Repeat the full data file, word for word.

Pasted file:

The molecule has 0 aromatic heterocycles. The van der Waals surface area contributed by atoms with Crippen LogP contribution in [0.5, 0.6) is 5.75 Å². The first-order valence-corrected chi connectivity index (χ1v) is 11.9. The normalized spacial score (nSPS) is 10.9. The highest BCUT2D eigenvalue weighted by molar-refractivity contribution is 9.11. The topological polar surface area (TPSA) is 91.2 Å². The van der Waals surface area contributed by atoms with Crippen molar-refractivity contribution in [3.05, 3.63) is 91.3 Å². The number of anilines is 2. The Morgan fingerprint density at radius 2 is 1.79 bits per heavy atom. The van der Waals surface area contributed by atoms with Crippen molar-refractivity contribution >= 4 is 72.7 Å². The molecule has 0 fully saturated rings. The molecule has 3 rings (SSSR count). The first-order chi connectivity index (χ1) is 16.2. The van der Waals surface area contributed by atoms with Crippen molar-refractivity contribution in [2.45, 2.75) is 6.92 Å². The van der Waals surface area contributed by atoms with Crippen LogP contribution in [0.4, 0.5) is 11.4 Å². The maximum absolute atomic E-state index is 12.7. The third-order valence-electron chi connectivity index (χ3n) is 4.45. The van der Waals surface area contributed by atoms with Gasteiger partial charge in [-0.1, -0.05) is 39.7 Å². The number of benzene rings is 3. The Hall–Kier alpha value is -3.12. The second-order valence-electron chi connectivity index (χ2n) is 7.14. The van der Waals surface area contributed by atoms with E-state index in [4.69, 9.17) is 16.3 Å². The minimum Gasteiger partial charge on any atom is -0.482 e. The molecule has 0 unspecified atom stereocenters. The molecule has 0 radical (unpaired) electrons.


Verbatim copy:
The molecule has 0 aromatic heterocycles. The van der Waals surface area contributed by atoms with Crippen LogP contribution in [0.5, 0.6) is 5.75 Å². The first-order valence-corrected chi connectivity index (χ1v) is 11.9. The normalized spacial score (nSPS) is 10.9. The highest BCUT2D eigenvalue weighted by molar-refractivity contribution is 9.11. The topological polar surface area (TPSA) is 91.2 Å². The van der Waals surface area contributed by atoms with Crippen molar-refractivity contribution in [3.05, 3.63) is 91.3 Å². The number of anilines is 2. The Morgan fingerprint density at radius 2 is 1.79 bits per heavy atom. The van der Waals surface area contributed by atoms with Crippen molar-refractivity contribution >= 4 is 72.7 Å². The molecule has 0 fully saturated rings. The molecule has 3 rings (SSSR count). The first-order chi connectivity index (χ1) is 16.2. The van der Waals surface area contributed by atoms with Crippen molar-refractivity contribution in [2.45, 2.75) is 6.92 Å². The van der Waals surface area contributed by atoms with Crippen LogP contribution in [0.4, 0.5) is 11.4 Å². The maximum absolute atomic E-state index is 12.7. The third-order valence-electron chi connectivity index (χ3n) is 4.45. The van der Waals surface area contributed by atoms with Gasteiger partial charge in [-0.1, -0.05) is 39.7 Å². The number of benzene rings is 3. The Hall–Kier alpha value is -3.12. The second-order valence-electron chi connectivity index (χ2n) is 7.14. The van der Waals surface area contributed by atoms with E-state index in [4.69, 9.17) is 16.3 Å². The minimum Gasteiger partial charge on any atom is -0.482 e. The molecule has 0 unspecified atom stereocenters. The molecule has 0 radical (unpaired) electrons.